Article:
Echoes of this encounter between Jesus and his foes have reverberated throughout history in attacks against his Body, the Church. It continues in our own day. Our society's allergy to the Gospel is manifest in attempts to discredit the Church as out of touch or behind the times, or to marginalize people of faith.

Yet, how can we do otherwise than to give faithful witness? How can we do otherwise than to give to God the gift of our worship and to "the emperor" the gift of the Gospel? All around us is evidence of a crisis of hope besetting humanity. We know it need not be this way. There is a reason for real hope: the sure love of God, made manifest and active in Jesus Christ. This conviction impels us, as it impelled St. Paul (cf. 1Thessalonians 1:1-5), to announce the Gospel with confidence and joy, and in the power of the Holy Spirit. That power we must not forget. Just think: the earthly powers that raged against the Church throughout her long history, where are they now? Vanished. The Church continues. Jesus was led to the Cross, yes, but he rose from the dead! As Risen Lord he remains with the Church, bestowing upon her the gift of the Holy Spirit and investing the preaching and witness of his disciples with the Spirit’s power.

As followers of Jesus Christ, as people with both heavenly and earthly citizenry, we owe to God our fidelity, and to our brothers and sisters nothing less than the truth of Jesus Christ.

Wednesday, October 18, 2017


This French word means “rediscovery”. It has been used for the past forty years as the name to designate a very beautiful and extraordinary apostolate to married couples, who are experiencing difficulty in their marriage to the point of being on the verge of breakup.
I spent the past weekend at the annual international meeting of people involved in Retrouvaille. These are couples who, having themselves experienced marital discord and found healing of their marriages through Retrouvaille, are now passionately committed to helping others. The event drew together nearly 600 people from around the globe! Having begun as a small initiative in Hull, Quebec, Retrouvallie has since grown to a large international apostolate operating in Canada, the United States, Central & South America, Africa, Europe, the Caribbean, and the Western Pacific.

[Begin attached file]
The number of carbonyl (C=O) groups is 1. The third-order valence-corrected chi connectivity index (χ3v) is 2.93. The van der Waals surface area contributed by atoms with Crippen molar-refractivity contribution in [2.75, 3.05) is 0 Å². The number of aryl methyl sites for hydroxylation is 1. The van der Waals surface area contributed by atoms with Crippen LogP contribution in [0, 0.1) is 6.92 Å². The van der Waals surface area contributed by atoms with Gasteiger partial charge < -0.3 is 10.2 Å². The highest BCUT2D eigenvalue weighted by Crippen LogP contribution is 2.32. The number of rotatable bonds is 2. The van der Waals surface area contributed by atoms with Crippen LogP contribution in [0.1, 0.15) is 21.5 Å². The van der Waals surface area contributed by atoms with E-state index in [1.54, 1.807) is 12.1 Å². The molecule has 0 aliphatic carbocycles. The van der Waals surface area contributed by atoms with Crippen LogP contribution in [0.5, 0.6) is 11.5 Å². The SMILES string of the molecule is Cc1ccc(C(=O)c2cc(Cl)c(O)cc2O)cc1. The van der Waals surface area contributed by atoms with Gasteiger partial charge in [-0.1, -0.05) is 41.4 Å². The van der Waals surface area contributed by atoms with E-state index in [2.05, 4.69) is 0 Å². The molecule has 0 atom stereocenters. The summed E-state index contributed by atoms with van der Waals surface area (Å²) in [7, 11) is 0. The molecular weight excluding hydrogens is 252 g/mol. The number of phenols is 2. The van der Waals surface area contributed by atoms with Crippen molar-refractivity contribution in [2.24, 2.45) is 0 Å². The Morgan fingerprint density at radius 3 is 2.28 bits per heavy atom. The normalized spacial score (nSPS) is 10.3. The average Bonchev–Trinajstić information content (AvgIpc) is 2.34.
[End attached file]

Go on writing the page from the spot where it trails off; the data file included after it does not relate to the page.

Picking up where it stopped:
Over these past few days, I found myself wondering about the stories of the people. They’ve all come through their own experiences of heartache, pain and fear, and yet now they know healing and joy. The question that I’ve been pondering is, “What made the difference in their lives? What was the turning point?” 

From @daniellemurrayyoga on Instagram.
Sunday’s Gospel offers, I believe, the answer. In sum, these couples accepted the invitation.
What invitation? The parable of Jesus, recounted by St. Matthew (Mt 22:1-14) is that of a king who invites everyone to the wedding banquet of his son. That would be quite the invitation to receive!! Yet, remarkably, it is met with indifference, refusal and even hostility. This stands for the invitation issued throughout the history of humanity by God the Father to be with him in a communion of love and joy. Such a communion was often portrayed as a wedding banquet (e.g. first reading, Isaiah 25:6-10). No greater invitation is imaginable!!! Moreover, God rendered such communion fully possible by the gift of his Son, Jesus; hence the image in the parable of the wedding banquet for the king’s son. But that invitation has, in fact, been turned down by many. When the parable continues by recounting the king’s enraged response of destruction, it is making the point that, while acceptance of the invitation leads to unparalleled joy, the refusal of God’s invitation leads inevitably to the opposite - a decimated life.
By God’s grace, couples whose choices or mistakes may have arisen from a refusal of God’s invitation were led to a moment of acceptance, that is to say, to a decision to allow God in to do for them what only He can do. That’s what made the difference! The invitation came to them by the witness of others who had already walked a road similar to theirs, and the decision to accept it was encouraged by the witness of healing and happiness on display in Retrouvaille.